Elon Musk’s commercial space launch company, SpaceX, may have deployed the largest fully unmanned commercial vessel in operation today.
The 10,000 dwt, 300-foot deck barge Marmac 302 was recently converted at Bollinger’s Port Fourchon yard and renamed A Shortfall of Gravitas. She been outfitted with a wider deck and a set of four thruster pods, enabling her to hold station and catch SpaceX’s booster rockets on their return to earth.
SpaceX owns two similar vessels built from the hulls of Marmac 302’s sister barges, the Marmac 303 and 304, and both are DP-capable without crew on board. However, SpaceX says that A Shortfall of Gravitas (dubbed ASOG by SpaceX fans) can drive itself to and from port, without crew and without a tow
A video released by Elon Musk on Twitter appears to show the vessel self-navigating at a reasonable speed, comparable to or faster than what might be expected under tow. No bridge, windows, lookouts or other signs of an onboard navigational watch are in evidence.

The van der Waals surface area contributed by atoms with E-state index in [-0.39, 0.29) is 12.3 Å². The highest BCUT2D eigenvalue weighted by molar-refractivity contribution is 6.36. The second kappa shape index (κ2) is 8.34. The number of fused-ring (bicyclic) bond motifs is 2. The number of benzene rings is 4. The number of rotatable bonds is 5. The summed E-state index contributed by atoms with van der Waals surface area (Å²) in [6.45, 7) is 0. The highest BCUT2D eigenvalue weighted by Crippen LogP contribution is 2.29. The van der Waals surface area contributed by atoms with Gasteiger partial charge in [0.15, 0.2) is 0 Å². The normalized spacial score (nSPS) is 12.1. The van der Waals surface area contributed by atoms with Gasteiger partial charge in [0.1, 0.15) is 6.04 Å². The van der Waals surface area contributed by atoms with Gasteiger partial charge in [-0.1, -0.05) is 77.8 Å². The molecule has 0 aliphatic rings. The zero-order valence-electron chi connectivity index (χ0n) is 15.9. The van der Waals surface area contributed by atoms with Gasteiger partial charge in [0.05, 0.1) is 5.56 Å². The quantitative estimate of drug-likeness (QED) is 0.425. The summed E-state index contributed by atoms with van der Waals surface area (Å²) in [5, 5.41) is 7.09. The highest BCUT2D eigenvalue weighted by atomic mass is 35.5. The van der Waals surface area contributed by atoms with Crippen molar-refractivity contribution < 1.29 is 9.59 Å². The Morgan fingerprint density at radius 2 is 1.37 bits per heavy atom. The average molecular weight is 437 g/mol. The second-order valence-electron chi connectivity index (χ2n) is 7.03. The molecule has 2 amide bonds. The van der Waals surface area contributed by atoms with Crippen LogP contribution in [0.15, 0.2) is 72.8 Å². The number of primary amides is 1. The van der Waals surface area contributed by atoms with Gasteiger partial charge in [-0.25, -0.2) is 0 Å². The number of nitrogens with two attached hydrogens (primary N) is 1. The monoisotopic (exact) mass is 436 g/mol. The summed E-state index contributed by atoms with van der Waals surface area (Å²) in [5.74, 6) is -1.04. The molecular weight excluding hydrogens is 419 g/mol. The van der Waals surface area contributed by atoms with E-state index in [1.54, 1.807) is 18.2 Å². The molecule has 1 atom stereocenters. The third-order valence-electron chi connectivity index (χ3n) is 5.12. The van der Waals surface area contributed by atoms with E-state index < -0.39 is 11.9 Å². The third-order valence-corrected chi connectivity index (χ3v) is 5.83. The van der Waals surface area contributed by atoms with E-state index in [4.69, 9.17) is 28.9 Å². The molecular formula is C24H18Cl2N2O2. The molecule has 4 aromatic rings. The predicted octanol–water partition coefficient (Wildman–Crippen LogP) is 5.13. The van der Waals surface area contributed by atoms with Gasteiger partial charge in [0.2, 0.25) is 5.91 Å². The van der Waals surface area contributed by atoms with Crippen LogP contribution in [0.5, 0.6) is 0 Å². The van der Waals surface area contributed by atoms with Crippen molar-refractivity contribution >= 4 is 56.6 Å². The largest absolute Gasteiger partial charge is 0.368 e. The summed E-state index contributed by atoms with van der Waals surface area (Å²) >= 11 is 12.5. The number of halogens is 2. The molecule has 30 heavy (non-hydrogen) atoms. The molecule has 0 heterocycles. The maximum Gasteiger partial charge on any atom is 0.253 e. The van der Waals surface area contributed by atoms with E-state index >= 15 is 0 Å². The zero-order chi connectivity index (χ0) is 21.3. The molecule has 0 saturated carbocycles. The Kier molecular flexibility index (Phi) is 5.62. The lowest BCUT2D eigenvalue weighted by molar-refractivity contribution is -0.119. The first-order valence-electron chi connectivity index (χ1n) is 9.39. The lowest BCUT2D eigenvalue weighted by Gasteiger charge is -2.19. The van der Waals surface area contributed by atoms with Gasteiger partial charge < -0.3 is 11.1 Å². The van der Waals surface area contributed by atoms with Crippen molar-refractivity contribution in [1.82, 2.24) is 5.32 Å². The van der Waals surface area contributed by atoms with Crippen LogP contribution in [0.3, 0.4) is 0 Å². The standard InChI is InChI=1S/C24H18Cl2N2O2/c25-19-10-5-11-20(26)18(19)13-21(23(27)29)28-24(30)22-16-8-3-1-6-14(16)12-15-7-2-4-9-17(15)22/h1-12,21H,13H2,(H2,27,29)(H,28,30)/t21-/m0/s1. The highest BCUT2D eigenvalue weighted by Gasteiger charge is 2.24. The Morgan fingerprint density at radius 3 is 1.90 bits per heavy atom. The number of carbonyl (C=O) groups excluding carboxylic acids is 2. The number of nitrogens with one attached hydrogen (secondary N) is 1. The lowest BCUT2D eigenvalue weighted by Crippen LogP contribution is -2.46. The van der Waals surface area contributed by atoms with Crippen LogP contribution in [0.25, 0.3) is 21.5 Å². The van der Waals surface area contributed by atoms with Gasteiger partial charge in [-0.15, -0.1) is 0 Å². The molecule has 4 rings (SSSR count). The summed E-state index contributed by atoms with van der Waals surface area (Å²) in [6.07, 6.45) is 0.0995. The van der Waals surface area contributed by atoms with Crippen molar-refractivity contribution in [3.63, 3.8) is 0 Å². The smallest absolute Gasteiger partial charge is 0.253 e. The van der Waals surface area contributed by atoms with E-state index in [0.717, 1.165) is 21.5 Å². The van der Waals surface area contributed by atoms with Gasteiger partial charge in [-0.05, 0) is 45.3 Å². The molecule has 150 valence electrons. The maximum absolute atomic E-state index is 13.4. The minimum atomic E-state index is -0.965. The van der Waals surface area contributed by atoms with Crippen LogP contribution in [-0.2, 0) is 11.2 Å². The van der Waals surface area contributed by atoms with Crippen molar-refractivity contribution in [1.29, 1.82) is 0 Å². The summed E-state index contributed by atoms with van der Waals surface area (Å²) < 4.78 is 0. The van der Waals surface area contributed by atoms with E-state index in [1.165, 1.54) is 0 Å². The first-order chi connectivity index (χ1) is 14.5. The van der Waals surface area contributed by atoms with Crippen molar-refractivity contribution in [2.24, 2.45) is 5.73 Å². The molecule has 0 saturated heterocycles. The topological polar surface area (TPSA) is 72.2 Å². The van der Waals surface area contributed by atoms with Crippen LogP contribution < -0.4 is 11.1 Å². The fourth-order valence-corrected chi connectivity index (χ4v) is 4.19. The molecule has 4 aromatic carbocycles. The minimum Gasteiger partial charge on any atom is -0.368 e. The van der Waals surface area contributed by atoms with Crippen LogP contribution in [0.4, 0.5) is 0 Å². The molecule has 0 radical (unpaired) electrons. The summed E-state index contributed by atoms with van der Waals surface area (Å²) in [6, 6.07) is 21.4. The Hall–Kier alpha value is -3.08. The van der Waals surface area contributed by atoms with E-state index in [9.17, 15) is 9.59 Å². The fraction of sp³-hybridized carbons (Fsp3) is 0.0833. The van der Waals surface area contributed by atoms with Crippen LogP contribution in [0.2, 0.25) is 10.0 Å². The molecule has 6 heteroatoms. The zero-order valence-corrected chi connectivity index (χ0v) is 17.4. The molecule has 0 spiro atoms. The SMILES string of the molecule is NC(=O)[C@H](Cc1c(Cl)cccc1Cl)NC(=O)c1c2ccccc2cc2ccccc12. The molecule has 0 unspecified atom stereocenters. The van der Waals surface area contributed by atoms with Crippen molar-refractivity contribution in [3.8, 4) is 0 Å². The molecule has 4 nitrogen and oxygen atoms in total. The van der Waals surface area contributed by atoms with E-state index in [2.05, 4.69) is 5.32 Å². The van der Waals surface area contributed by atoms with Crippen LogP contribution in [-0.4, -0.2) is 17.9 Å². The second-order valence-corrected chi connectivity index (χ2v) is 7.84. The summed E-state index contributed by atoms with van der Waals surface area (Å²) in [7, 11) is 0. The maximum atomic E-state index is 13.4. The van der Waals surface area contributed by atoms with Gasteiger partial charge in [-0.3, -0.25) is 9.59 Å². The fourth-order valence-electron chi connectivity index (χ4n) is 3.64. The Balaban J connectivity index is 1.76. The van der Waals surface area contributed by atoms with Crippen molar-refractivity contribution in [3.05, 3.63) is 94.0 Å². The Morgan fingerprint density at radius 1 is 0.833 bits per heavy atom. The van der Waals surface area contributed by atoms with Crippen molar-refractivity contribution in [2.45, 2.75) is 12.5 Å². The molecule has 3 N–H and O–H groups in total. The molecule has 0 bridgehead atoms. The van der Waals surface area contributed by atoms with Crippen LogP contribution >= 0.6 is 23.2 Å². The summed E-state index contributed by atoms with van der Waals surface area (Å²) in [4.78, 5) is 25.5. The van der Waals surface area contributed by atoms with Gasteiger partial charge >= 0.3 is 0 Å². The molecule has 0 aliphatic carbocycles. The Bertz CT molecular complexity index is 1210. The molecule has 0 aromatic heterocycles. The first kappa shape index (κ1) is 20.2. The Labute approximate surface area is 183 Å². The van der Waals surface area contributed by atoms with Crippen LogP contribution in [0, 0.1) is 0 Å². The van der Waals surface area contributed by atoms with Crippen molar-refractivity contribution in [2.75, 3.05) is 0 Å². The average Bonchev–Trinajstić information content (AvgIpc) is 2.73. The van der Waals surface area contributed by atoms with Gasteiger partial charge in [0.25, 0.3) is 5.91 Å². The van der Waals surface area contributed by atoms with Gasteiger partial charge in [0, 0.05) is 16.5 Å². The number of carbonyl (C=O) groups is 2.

In a followup tweet, Musk confirmed that ASOG is fully automated and requires no tugboat for transits. (It is, however, getting a tow from the Gulf of Mexico to its homeport in Port Canaveral.)
The largest existing autonomous cargo vessel, the Yara Birkeland, is still operating in a fully-crewed test phase. She is somewhat smaller than ASOG at 3,000 dwt and 260 feet in length.
SpaceX conducted its first successful rocket landing at sea in 2016, setting a new technological milestone that has allowed the company to greatly reduce its operating cost per launch. SpaceX’s Falcon 9 boosters are designed for refurbishment and reuse, a departure from the disposable-booster business model used by its competitors. Musk has compared the traditional approach to “disposable airplanes” and claims that SpaceX saves money after the third flight on each booster.